Multiracial national organization whose strategic purpose is to defend equality under the law and promote, using legal means, the material advancement of African Americans and other people of color.
At the turn of the twentieth century, the lynching of African Americans, their inability to vote, the poverty of northern urban black people, and the negative effects of Plessy v. Ferguson (1896), which created the separate but equal doctrine, consolidated the national civil rights movement. The fierce debate between black conservatives and radicals on how best to fight for equality before the law and promote the material advancement of African Americans increased in its urgency.
In this 1956 photo, four of the NAACP’s leaders–from left to right, Henry L. Moon, Roy Wilkins, Herbert Hill, and Thurgood Marshall–hold a membership poster for the organization.
A national multiracial coalition of leading African Americans and prominent white leaders led to the creation of the NAACP in 1910. The NAACP’s purpose was to use all legal means to judicially reverse the laws and regulations that resulted in deteriorating political, economic, and social conditions for African Americans above and below the Mason-Dixon line. W. E. B. Du Bois, a leader of black radicals, believed that seeking legal remedies through the NAACP was the best means to address these strategic problems. Booker T. Washington, a leader of black conservatives, disagreed with the general philosophy of the NAACP and refused to join it, preferring an accommodationist approach. Nonetheless, the NAACP became the leading national civil rights organization and brought before the Supreme Court many issues of strategic concern to African Americans.
In Buchanan v. Warley
One of the most important cases that the NAACP argued in the 1950’s was Brown v. Board of Education
The passage of the Voting Rights Act in 1965 led to its challenge in South Carolina v. Katzenbach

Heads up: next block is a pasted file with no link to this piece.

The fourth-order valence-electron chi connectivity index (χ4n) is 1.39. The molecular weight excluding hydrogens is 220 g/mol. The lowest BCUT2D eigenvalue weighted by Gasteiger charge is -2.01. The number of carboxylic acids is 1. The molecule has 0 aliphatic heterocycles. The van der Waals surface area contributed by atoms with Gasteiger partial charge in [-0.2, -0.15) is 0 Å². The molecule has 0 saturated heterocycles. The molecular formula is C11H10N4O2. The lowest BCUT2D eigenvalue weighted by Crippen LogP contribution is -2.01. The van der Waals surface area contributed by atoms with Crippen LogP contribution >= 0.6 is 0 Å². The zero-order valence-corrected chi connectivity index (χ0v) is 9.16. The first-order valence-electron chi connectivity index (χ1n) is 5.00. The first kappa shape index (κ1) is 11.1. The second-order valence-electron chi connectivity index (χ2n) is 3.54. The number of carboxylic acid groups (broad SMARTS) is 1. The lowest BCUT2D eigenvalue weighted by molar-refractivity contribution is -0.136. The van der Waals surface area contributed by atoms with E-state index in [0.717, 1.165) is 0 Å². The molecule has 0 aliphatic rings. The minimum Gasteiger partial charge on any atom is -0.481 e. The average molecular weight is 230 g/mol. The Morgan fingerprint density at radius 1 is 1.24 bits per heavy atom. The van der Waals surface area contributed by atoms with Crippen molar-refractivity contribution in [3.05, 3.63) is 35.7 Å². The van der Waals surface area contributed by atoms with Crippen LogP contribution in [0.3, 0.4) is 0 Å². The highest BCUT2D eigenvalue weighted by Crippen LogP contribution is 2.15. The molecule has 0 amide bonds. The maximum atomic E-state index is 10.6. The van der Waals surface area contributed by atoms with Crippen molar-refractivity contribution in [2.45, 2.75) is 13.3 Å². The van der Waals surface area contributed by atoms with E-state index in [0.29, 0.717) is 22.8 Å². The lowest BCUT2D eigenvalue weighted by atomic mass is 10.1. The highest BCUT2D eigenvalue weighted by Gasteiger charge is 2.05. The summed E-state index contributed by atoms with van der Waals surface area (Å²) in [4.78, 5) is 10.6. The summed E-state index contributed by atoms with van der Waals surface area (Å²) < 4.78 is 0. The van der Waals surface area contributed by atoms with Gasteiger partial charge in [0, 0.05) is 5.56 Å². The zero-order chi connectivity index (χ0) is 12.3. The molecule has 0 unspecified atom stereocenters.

In the late 1960’s and well into the 1990’s, the Court moved away from its support of minority issues. During this period, NAACP litigation before the Court under Chief Justices Warren E. Burger and William H. Rehnquist resulted in more losses than wins. The dominance of conservative judicial doctrine in the Rehnquist Court presented major challenges for the NAACP.
Howard, John H. The Shifting Wind: The Supreme Court and Civil Rights from Reconstruction. New York: State University of New York Press, 1999. Lawson, Stephen F. Running for Freedom: Civil Rights and Black Politics in America Since 1941. New York: McGraw-Hill, 1997. Levy, Peter B. The Civil Rights Movement. Westport, Conn.: Greenwood Press, 1998. Ross, Joyce. J. E. Spingarn and the Rise of the NAACP. New York: Atheneum, 1972. Spann, Girardeau A. Race Against the Court: The Supreme Court and Minorities in Contemporary America. New York: New York University Press, 1993.
Brown v. Board of Education
Civil Rights movement
Legal Defense Fund, NAACP
National Association for the Advancement of Colored People v. Alabama
National Association for the Advancement of Colored People v. Button
Race and discrimination
School integration and busing
Vote, right to